Each new release from the tiny Cappellano estate in Serralunga d’Alba is a cause for celebration. Although they have never courted the press—the legendary late Teobaldo Cappellano famously forbade critics from scoring his wines—they have developed a riotously enthusiastic following over the years for their uncompromisingly traditional, scintillatingly pure creations. Today, in the Langhe, the style pendulum thankfully seems to be shifting away from the mania for new wood and intrusive technology which swept the region in the 1990s and 2000s. However, how much more special is it to encounter a grower like Cappellano—one who never succumbed in the first place? Baldo above all prized wine’s connection to the earth and to humanity, and he saw his work as that of an artist rather than a purveyor of commercial goods. Today, ten years after his sudden passing, his son Augusto carries on his father’s spirit in his own thoughtful, sensitive, remarkably warm manner. To witness Augusto’s evolution over the past decade has been moving—from a young man clearly deeply mourning his larger-than-life father’s presence to a grower with a crystal-clear vision of both the tradition which flows through him and of the kind of wine he wants to craft. The small changes he has made—slightly shortening the passage in botti due to a warming climate hastening the wines’ evolution; pruning less aggressively with a mind to prolonging the lifespan of his vines—have only served to enhance the purity of his wines without at all compromising their proudly old-school spirit.
The famously difficult 2014 vintage provided Augusto with his biggest challenge yet, but the wines he wrested from such a punishingly tough, labor-intensive season are chilling in their elegance. The severe sorting such a vintage required means that quantities—already minuscule even in a normal year—are down significantly, but those fortunate enough to access Cappellano’s 2014s will find them to be sublime. Wisely, rather than trying to compensate for inherently lighter-bodied fruit, Augusto employed a slightly gentler-than-usual extraction in order not to draw unwanted elements into the juice. The ensuing wines are ethereal yet not lacking for concentration, offering immense early-drinking pleasure but with layers of subtle profundity which suggest good ageability. We eagerly await their arrival at the end of this month.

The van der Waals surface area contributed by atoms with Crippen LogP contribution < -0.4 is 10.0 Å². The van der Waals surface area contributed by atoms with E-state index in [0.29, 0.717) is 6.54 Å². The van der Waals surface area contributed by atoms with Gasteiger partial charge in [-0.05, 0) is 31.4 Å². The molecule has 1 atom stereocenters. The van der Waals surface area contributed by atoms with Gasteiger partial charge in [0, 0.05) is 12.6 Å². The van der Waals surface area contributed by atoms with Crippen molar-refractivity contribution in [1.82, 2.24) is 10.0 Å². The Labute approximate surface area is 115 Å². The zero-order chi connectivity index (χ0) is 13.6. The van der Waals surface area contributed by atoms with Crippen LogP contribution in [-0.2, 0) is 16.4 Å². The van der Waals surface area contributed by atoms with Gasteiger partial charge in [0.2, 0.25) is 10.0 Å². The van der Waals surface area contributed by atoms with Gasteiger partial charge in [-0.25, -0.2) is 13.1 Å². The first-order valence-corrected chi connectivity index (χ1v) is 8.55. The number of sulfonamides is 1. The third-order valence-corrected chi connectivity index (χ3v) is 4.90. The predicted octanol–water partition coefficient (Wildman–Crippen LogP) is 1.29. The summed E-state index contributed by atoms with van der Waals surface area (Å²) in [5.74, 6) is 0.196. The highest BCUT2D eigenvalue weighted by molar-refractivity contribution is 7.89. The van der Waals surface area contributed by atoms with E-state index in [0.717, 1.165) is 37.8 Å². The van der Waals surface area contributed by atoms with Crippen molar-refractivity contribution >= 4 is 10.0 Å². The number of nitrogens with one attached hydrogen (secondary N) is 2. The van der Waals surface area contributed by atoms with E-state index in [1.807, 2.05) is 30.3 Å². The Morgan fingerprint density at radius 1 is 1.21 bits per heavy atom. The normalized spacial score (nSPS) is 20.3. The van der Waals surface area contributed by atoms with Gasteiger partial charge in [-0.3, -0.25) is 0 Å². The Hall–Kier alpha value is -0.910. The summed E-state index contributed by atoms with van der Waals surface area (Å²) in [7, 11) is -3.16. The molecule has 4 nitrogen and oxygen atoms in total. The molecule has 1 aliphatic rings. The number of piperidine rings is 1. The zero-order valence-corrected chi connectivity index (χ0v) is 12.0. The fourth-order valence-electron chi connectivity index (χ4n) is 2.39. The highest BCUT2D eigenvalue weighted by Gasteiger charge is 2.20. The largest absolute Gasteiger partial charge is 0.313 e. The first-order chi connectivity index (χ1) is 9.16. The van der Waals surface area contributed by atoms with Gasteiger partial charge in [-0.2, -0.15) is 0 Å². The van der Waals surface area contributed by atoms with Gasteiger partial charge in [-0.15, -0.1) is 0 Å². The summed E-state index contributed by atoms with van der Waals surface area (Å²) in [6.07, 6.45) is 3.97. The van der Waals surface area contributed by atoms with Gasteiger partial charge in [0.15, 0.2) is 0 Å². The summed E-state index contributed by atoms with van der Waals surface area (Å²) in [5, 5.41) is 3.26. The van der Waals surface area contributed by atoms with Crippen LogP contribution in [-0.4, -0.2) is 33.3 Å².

2014 Barbera d’Alba “Gabutti”
Frequently, Barbera in the Langhe is treated either very simplistically, with a vinification and brief passage in stainless steel, or very lavishly, with heavy-handed extraction and long ageing in small, often new oak barrels. Cappellano, however, takes a simpler approach: he treats it just like his Barolo, with a lengthy maceration and a multi-year passage in large neutral botti. The resultant wine is always astonishing in its depth, showing the complexity this variety can achieve when grown in a great terroir such as Gabutti and treated with unflashy reverence. Vintage after vintage, it stands as a benchmark, and the 2014 is striking in its chiseled clarity. Beautiful, mouthwatering acidity melds seamlessly into a tightly focused core of bright, tangy red fruits, which are offset by cleanly articulated soil notes and an enveloping sensation of exotic spices. Its equilibrium is utterly perfect, and while other vintages might offer slightly greater amplitude, this 2014 is irresistible in its sleekness and energy.
2014 Barolo “Pie Rupestris”